"What happens to me during a bipolar episode?" This is a common question that many people first diagnosed with bipolar disorder ask their doctor; however, they may simply get a medical answer instead of one that they can understand.
First, let's clear up a couple common misconceptions. A bipolar episode will not just sneak up on you without you knowing it – you will have warning signs and symptoms that an episode is approaching; the problem is whether you will recognize them or not.
Another common misconception about bipolar disorder is that the person with it will continually go back and forth between episodes constantly, like a rollercoaster ride. This is not the truth. People can go long periods of time between bipolar episodes.
For example, if you have been diagnosed with Bipolar I Disorder, you may only have 8–10 episodes in your entire life. However, these episodes can be so severe that they can inflict serious havoc upon your finances, your relationships, your job, etc.
So what does happen to you during a bipolar episode? In both episodes, the most likely cause is that the chemicals in your brain have become imbalanced.
Let's look at manic and depressed episodes separately:
A person doesn’t enter a full-blown manic episode overnight. The symptoms build up over the course of 7–14 days. Because the initial symptoms are mild, you need to watch for them.
Without treatment, the manic episode could last for as long as three months. When the episode ends, you will either enter a depressive episode or will return to your normal mood.
If you’ve just experienced your first manic episode, you shouldn’t wait to get treatment. Without treatment, relapses usually occur within the first six months, so please see your medical or mental health professional as soon as you can.
You may experience the following symptoms during a manic episode:
- Increased energy, activity, and restlessness
- Excessively "high," overly good, euphoric mood
- Extreme irritability
- Racing thoughts and talking very fast, jumping from one idea to another
- Distractibility, can't concentrate well
- Little sleep needed
- Unrealistic beliefs in one's abilities and powers
- Poor judgment
- Spending sprees
- A lasting period of behavior that is different from usual
- Increased sexual drive
- Abuse of drugs, particularly cocaine, alcohol, and sleeping medications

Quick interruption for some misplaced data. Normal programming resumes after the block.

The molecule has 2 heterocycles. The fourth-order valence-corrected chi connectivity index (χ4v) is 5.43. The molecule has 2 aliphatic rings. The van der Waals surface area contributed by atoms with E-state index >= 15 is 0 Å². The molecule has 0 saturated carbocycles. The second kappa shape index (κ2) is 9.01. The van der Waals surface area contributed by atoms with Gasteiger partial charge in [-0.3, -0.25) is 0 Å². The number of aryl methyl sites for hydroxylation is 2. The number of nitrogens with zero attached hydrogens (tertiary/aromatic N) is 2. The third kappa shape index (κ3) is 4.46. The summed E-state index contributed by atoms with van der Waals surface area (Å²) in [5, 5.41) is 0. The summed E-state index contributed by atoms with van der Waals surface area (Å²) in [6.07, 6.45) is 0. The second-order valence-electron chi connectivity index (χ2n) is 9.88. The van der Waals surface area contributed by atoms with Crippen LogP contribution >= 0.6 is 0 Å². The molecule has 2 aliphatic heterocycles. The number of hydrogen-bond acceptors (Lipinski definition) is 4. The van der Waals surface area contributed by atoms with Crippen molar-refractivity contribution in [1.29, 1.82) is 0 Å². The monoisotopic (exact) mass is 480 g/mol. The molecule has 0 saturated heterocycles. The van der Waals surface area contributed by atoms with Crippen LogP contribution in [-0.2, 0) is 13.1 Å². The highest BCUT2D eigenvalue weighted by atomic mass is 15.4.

- Provocative, intrusive, or aggressive behavior
- Denial that anything is wrong.
A manic episode is diagnosed if elevated mood occurs with 3 or more of the other symptoms most of the day, nearly every day, for 1 week or longer. If the mood is irritable, 4 additional symptoms must be present.
Many times you might enter a depressive episode immediately after coming out of a manic episode. Other times, you might go from a normal mood to a state of depression.
After a depressive episode, you should go back to a normal mood.
You may experience the following symptoms during a depressive episode:
- Lasting sad, anxious, or empty mood
- Feelings of hopelessness or pessimism
- Feelings of guilt, worthlessness, or helplessness
- Loss of interest or pleasure in activities once enjoyed, including sex
- Withdrawal from family and friends
- Decreased energy, a feeling of fatigue or of being "slowed down"
- Difficulty concentrating, remembering, making decisions
- Restlessness or irritability
- Sleeping too much, or can't sleep
- Change in appetite and/or unintended weight loss or gain
- Chronic pain or other persistent bodily symptoms that are not caused by physical illness or injury
- Thoughts of death or suicide, or suicide attempts
A depressive episode is diagnosed if 5 or more of these symptoms last most of the day, nearly every day, for a period of 2 weeks or longer.
Depending on what triggered the episode may decide how much longer the episode will last. For example, if a stressful situation caused you to have the bipolar episode, removal of the situation can cause your stress levels to drop and your episode may end quicker. If you had a manic episode due to lack of sleep, just catching up on your sleep may help to end your episode more quickly. Change in bipolar medications may also help.
David Oliver is the nation's leading experts on helping and supporting a loved one with bipolar disorder. You can get learn about many of David's little known, yet effective strategies to cope and deal with your loved one's bipolar by clicking here right now. View all articles by David Oliver